Analysis results table

Nextclade analyzes your sequences locally in your browser. Sequences never leave your computer, ensuring full privacy by design.

⚠️ Since your computer is doing all the computational work (rather than a remote server), it is advisable to analyze at most a few hundred of sequences at a time, depending on your computer hardware. Nextclade leverages all processor cores available on your computer and might require large amounts of system memory to operate. For large-scale analysis (thousands to millions of sequences) you might want to try Nextclade CLI instead.

The analysis pipeline comprises the following steps:

  1. Sequence alignment: Sequences are aligned to the reference genome using a banded Waterman-Smith sequence alignment algorithm.

  2. Translation: Coding nucleotide segments are extracted and translated to amino acid sequences.

  3. Mutation calling: Nucleotide and amino acid changes relative to the reference are identified

  4. Phylogenetic placement: Sequences are placed on a reference tree, private mutations are identified

  5. Clade assignment: Clades are inferred from the place the sequence attached on the reference tree

  6. Quality Control (QC): Quality control metrics are calculated

See the Algorithm section of these docs for more details.

You can get a quick overview of the results screen in the screenshot below: Results overview

QC metrics

Nextclade implements a variety of quality control metrics to quickly spot problems in your sequencing/assembly pipeline. You can get a quick idea which of your sequences are having problems by sorting the results table from bad to good (click on the upper arrow in the column “QC”). Bad sequences are colored red, mediocre ones yellow and good ones white. You can view detailed results of the QC metrics by hovering your mouse over a sequences QC entry:

QC hover

Every icon corresponds to a different metric. See Quality control section for the detailed explanation of QC metrics.

Bear in mind that QC metrics are heuristics and that good quality sequences can occasionally fail some of the metrics (e.g. due to recombination or absence of close relatives in the reference tree).

Table data

Nextclade automatically infers the (probable) clade a sequence belongs to and displays the result in the table. Clades are determined by identifying the clade of the nearest neighbor on a reference tree.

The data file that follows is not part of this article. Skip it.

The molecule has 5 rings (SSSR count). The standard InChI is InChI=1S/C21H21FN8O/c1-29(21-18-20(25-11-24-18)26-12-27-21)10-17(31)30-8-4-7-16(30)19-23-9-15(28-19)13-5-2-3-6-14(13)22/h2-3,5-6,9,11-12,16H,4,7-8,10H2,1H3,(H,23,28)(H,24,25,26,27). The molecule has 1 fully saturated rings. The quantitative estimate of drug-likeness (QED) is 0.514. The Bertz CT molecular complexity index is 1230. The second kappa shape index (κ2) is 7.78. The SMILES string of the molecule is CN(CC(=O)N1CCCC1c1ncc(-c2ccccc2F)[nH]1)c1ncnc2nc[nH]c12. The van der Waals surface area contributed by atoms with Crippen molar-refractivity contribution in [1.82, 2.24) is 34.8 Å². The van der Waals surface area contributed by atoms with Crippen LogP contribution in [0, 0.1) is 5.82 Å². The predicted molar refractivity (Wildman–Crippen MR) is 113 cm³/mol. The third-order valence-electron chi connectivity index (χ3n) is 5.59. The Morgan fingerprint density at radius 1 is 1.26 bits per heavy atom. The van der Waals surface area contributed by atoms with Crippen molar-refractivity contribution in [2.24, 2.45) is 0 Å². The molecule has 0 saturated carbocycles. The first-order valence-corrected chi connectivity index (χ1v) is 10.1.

The result table further displays for each sequence:

  • “Mut.”: number of mutations with respect to the reference sequence

  • “non-ACGTN”: number of ambiguous nucleotides that are not N

  • “Ns”: number of missing nucleotides indicated by N

  • “Gaps”: number of nucleotides that are deleted with respect to the reference sequence

  • “Ins.”: number of nucleotides that are inserted with respect to the reference sequence

  • “FS”: Number of uncommon frame shifts (total number, including common frame shifts are in parentheses)

  • “SC”: Number of uncommon premature stop codons (total number, including common premature stops are in parentheses)

Hovering over table entries reveals more detailed information in tooltips. For example, hovering over the number of mutations reveals which nucleotides and amino acids have changed with respect to the reference, as well as so-called private mutations (mutations that differentiate the query sequence from the nearest neighbor on the reference tree), which are are split into:

  • Reversions: mutations back to reference, often a sign of sequencing pipeline problems (e.g. faulty primer trimming or reference bias).

  • Labeled: Mutations that are known, for example because they characteristically occur in a clade. If multiple labeled mutations from the same clade appear, it is often a sign of contamination, co-infection or recombination.

  • Unlabeled: Mutations that are neither reversions nor labeled.

In the screenshot below, the mouse hovers over a 20J (Gamma) sequence. The tooltip shows there are 3 reversion and 4 labeled mutations, indicative of sequence quality problems, potentially a contamination with 20I (Alpha).

Mutations tooltip

Some datasets, like SARS-CoV-2 and influenza have extra columns with additional information, e.g. gain/loss of glycosylation sites or immune escape score. For details, hover over the column header or consult the datasets’ summary page (README).

Alignment viewer

To the right of the table you can see the alignment with mutations and regions with missing data highlighted in grey. You can quickly check how segments of missing data are distributed on the genome - whether it’s a few big chunks clustering in one area or many small missing segments.

Alignment view

If you hover over a feature, you can see its name and coordinates.

You can zoom into a CDS/gene by clicking on the respective CDS/gene at the bottom, or selecting the CDS/gene of interest from the dropdown at the top.

Select Gene

In sequence view, one can observe mutations in a particular gene. One of Nextclade’s strengths is that nucleotide and amino acid changes are visualized in the tooltip in a codon-aware way, as you can see in the example below

Alignment tooltip

Next steps

After the analysis is complete, you can view the phylogenetic tree with your sequences placed on it: See Phylogenetic tree view for details.

You can also download the analysis results in a variety of formats: See Export for details.